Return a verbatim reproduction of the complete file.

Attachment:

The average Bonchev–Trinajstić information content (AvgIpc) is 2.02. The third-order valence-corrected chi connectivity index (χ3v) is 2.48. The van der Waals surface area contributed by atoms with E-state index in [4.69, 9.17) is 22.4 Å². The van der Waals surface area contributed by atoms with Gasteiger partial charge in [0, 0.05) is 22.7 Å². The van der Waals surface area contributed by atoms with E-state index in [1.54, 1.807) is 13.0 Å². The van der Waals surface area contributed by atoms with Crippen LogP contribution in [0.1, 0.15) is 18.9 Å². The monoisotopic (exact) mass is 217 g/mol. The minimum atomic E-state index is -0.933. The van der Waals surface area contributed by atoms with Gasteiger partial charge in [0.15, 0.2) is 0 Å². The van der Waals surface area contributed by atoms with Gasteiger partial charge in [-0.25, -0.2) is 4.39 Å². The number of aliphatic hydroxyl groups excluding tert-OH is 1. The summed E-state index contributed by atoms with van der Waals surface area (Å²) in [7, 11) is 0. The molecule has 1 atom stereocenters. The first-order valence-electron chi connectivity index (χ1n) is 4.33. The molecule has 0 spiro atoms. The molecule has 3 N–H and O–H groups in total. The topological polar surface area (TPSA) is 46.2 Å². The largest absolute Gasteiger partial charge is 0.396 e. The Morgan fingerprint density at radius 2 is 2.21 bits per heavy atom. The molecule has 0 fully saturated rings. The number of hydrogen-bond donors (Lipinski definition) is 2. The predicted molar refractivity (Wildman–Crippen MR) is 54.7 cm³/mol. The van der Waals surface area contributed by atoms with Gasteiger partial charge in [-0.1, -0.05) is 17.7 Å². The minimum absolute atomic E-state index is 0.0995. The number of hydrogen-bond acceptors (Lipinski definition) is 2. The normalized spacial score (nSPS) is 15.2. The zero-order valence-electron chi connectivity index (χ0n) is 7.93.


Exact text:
The average Bonchev–Trinajstić information content (AvgIpc) is 2.02. The third-order valence-corrected chi connectivity index (χ3v) is 2.48. The van der Waals surface area contributed by atoms with E-state index in [4.69, 9.17) is 22.4 Å². The van der Waals surface area contributed by atoms with Gasteiger partial charge in [0, 0.05) is 22.7 Å². The van der Waals surface area contributed by atoms with E-state index in [1.54, 1.807) is 13.0 Å². The van der Waals surface area contributed by atoms with Crippen LogP contribution in [0.1, 0.15) is 18.9 Å². The monoisotopic (exact) mass is 217 g/mol. The minimum atomic E-state index is -0.933. The van der Waals surface area contributed by atoms with Gasteiger partial charge in [0.15, 0.2) is 0 Å². The van der Waals surface area contributed by atoms with Gasteiger partial charge in [-0.25, -0.2) is 4.39 Å². The number of aliphatic hydroxyl groups excluding tert-OH is 1. The summed E-state index contributed by atoms with van der Waals surface area (Å²) in [7, 11) is 0. The molecule has 1 atom stereocenters. The first-order valence-electron chi connectivity index (χ1n) is 4.33. The molecule has 0 spiro atoms. The molecule has 3 N–H and O–H groups in total. The topological polar surface area (TPSA) is 46.2 Å². The largest absolute Gasteiger partial charge is 0.396 e. The Morgan fingerprint density at radius 2 is 2.21 bits per heavy atom. The molecule has 0 fully saturated rings. The number of hydrogen-bond donors (Lipinski definition) is 2. The predicted molar refractivity (Wildman–Crippen MR) is 54.7 cm³/mol. The van der Waals surface area contributed by atoms with Gasteiger partial charge in [-0.1, -0.05) is 17.7 Å². The minimum absolute atomic E-state index is 0.0995. The number of hydrogen-bond acceptors (Lipinski definition) is 2. The normalized spacial score (nSPS) is 15.2. The zero-order valence-electron chi connectivity index (χ0n) is 7.93.